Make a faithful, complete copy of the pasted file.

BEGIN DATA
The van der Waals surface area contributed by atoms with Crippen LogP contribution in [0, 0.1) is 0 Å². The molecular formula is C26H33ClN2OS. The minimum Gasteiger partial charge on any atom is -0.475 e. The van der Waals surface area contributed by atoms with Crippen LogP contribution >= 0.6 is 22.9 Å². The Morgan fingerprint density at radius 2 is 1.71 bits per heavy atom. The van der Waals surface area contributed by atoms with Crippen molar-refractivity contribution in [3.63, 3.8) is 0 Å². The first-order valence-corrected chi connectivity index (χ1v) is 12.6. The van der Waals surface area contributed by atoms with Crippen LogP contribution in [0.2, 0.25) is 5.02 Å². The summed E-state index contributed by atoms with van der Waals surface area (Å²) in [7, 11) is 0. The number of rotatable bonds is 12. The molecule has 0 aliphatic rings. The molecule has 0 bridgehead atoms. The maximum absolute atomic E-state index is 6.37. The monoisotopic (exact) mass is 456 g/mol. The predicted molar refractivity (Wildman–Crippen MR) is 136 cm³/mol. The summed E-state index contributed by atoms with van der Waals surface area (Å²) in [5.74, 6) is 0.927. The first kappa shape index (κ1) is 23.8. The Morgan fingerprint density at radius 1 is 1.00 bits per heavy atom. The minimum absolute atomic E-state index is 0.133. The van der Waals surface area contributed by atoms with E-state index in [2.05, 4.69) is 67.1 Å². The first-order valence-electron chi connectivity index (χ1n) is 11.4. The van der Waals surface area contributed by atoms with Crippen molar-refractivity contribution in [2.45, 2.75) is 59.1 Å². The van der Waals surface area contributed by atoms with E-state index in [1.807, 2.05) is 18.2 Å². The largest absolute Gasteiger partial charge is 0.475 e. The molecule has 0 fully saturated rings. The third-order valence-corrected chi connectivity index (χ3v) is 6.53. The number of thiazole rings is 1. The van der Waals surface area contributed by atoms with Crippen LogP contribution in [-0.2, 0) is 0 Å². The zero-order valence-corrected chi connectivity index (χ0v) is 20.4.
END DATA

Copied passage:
The van der Waals surface area contributed by atoms with Crippen LogP contribution in [0, 0.1) is 0 Å². The molecular formula is C26H33ClN2OS. The minimum Gasteiger partial charge on any atom is -0.475 e. The van der Waals surface area contributed by atoms with Crippen LogP contribution >= 0.6 is 22.9 Å². The Morgan fingerprint density at radius 2 is 1.71 bits per heavy atom. The van der Waals surface area contributed by atoms with Crippen molar-refractivity contribution in [3.63, 3.8) is 0 Å². The first-order valence-corrected chi connectivity index (χ1v) is 12.6. The van der Waals surface area contributed by atoms with Crippen LogP contribution in [0.2, 0.25) is 5.02 Å². The summed E-state index contributed by atoms with van der Waals surface area (Å²) in [7, 11) is 0. The number of rotatable bonds is 12. The molecule has 0 aliphatic rings. The molecule has 0 bridgehead atoms. The maximum absolute atomic E-state index is 6.37. The monoisotopic (exact) mass is 456 g/mol. The predicted molar refractivity (Wildman–Crippen MR) is 136 cm³/mol. The summed E-state index contributed by atoms with van der Waals surface area (Å²) in [5.74, 6) is 0.927. The first kappa shape index (κ1) is 23.8. The Morgan fingerprint density at radius 1 is 1.00 bits per heavy atom. The minimum absolute atomic E-state index is 0.133. The van der Waals surface area contributed by atoms with E-state index in [2.05, 4.69) is 67.1 Å². The first-order valence-electron chi connectivity index (χ1n) is 11.4. The van der Waals surface area contributed by atoms with Crippen molar-refractivity contribution in [2.45, 2.75) is 59.1 Å². The van der Waals surface area contributed by atoms with E-state index in [1.807, 2.05) is 18.2 Å². The largest absolute Gasteiger partial charge is 0.475 e. The molecule has 0 fully saturated rings. The third-order valence-corrected chi connectivity index (χ3v) is 6.53. The number of thiazole rings is 1. The van der Waals surface area contributed by atoms with Crippen LogP contribution in [-0.2, 0) is 0 Å². The zero-order valence-corrected chi connectivity index (χ0v) is 20.4.